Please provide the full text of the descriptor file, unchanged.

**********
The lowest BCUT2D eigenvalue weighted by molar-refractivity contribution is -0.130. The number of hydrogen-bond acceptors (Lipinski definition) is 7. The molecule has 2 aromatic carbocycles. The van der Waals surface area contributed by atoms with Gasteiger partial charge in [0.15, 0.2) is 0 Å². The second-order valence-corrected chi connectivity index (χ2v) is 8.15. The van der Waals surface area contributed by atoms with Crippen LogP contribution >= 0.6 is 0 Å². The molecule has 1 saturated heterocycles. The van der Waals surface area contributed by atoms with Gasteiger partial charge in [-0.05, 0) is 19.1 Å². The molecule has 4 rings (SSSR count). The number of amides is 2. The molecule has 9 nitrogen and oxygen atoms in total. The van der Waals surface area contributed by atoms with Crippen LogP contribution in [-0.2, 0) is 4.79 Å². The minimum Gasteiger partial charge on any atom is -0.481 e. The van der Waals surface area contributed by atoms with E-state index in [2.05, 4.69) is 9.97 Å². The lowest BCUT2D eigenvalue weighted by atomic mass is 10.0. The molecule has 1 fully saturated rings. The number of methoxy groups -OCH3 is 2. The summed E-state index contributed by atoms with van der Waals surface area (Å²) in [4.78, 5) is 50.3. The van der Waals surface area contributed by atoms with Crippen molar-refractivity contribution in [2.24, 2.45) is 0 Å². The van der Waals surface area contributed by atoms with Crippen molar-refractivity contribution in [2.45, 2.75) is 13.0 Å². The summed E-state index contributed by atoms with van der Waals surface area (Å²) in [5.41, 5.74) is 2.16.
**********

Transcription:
The lowest BCUT2D eigenvalue weighted by molar-refractivity contribution is -0.130. The number of hydrogen-bond acceptors (Lipinski definition) is 7. The molecule has 2 aromatic carbocycles. The van der Waals surface area contributed by atoms with Gasteiger partial charge in [0.15, 0.2) is 0 Å². The second-order valence-corrected chi connectivity index (χ2v) is 8.15. The van der Waals surface area contributed by atoms with Crippen LogP contribution >= 0.6 is 0 Å². The molecule has 1 saturated heterocycles. The van der Waals surface area contributed by atoms with Gasteiger partial charge in [-0.05, 0) is 19.1 Å². The molecule has 4 rings (SSSR count). The number of amides is 2. The molecule has 9 nitrogen and oxygen atoms in total. The van der Waals surface area contributed by atoms with Crippen LogP contribution in [-0.2, 0) is 4.79 Å². The minimum Gasteiger partial charge on any atom is -0.481 e. The van der Waals surface area contributed by atoms with E-state index in [2.05, 4.69) is 9.97 Å². The lowest BCUT2D eigenvalue weighted by atomic mass is 10.0. The molecule has 1 fully saturated rings. The number of methoxy groups -OCH3 is 2. The summed E-state index contributed by atoms with van der Waals surface area (Å²) in [4.78, 5) is 50.3. The van der Waals surface area contributed by atoms with Crippen molar-refractivity contribution in [2.24, 2.45) is 0 Å². The van der Waals surface area contributed by atoms with Crippen molar-refractivity contribution in [2.45, 2.75) is 13.0 Å². The summed E-state index contributed by atoms with van der Waals surface area (Å²) in [5.41, 5.74) is 2.16.